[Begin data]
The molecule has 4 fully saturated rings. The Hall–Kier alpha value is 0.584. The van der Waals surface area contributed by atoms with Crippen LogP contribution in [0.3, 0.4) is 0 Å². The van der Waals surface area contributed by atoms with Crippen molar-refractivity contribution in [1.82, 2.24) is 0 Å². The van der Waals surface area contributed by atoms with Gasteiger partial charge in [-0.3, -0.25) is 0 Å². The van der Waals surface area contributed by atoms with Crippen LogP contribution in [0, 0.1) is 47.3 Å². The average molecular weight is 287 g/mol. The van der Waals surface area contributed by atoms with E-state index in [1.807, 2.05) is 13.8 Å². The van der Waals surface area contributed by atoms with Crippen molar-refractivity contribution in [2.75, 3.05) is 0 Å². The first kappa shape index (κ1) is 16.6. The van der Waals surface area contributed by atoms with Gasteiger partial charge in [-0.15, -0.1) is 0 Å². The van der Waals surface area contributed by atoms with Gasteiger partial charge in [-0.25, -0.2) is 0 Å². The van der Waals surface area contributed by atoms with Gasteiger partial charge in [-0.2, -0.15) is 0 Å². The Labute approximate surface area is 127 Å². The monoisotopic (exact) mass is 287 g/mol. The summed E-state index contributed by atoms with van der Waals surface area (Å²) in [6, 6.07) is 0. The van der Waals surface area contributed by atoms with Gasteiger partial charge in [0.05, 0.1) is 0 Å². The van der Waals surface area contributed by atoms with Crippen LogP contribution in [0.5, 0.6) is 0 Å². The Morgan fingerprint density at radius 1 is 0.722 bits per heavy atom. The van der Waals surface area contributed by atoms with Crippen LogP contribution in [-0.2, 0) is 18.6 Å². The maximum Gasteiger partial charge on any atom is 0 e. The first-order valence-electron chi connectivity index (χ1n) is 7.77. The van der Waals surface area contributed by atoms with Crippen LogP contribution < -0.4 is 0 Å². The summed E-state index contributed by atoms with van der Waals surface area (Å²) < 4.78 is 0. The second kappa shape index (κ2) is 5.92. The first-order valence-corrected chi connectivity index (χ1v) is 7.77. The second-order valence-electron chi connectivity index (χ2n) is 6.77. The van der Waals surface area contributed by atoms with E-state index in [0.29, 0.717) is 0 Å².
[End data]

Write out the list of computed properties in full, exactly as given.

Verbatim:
The molecule has 4 fully saturated rings. The Hall–Kier alpha value is 0.584. The van der Waals surface area contributed by atoms with Crippen LogP contribution in [0.3, 0.4) is 0 Å². The van der Waals surface area contributed by atoms with Crippen molar-refractivity contribution in [1.82, 2.24) is 0 Å². The van der Waals surface area contributed by atoms with Gasteiger partial charge in [-0.3, -0.25) is 0 Å². The van der Waals surface area contributed by atoms with Crippen LogP contribution in [0, 0.1) is 47.3 Å². The average molecular weight is 287 g/mol. The van der Waals surface area contributed by atoms with E-state index in [1.807, 2.05) is 13.8 Å². The van der Waals surface area contributed by atoms with Crippen molar-refractivity contribution in [2.75, 3.05) is 0 Å². The first kappa shape index (κ1) is 16.6. The van der Waals surface area contributed by atoms with Gasteiger partial charge in [-0.15, -0.1) is 0 Å². The van der Waals surface area contributed by atoms with Gasteiger partial charge in [-0.25, -0.2) is 0 Å². The van der Waals surface area contributed by atoms with Gasteiger partial charge in [-0.2, -0.15) is 0 Å². The Labute approximate surface area is 127 Å². The monoisotopic (exact) mass is 287 g/mol. The summed E-state index contributed by atoms with van der Waals surface area (Å²) in [6, 6.07) is 0. The van der Waals surface area contributed by atoms with Gasteiger partial charge in [0.05, 0.1) is 0 Å². The van der Waals surface area contributed by atoms with Crippen LogP contribution in [0.5, 0.6) is 0 Å². The Morgan fingerprint density at radius 1 is 0.722 bits per heavy atom. The van der Waals surface area contributed by atoms with Crippen LogP contribution in [-0.2, 0) is 18.6 Å². The maximum Gasteiger partial charge on any atom is 0 e. The first-order valence-electron chi connectivity index (χ1n) is 7.77. The van der Waals surface area contributed by atoms with Crippen LogP contribution < -0.4 is 0 Å². The summed E-state index contributed by atoms with van der Waals surface area (Å²) < 4.78 is 0. The second kappa shape index (κ2) is 5.92. The first-order valence-corrected chi connectivity index (χ1v) is 7.77. The second-order valence-electron chi connectivity index (χ2n) is 6.77. The van der Waals surface area contributed by atoms with E-state index in [0.29, 0.717) is 0 Å².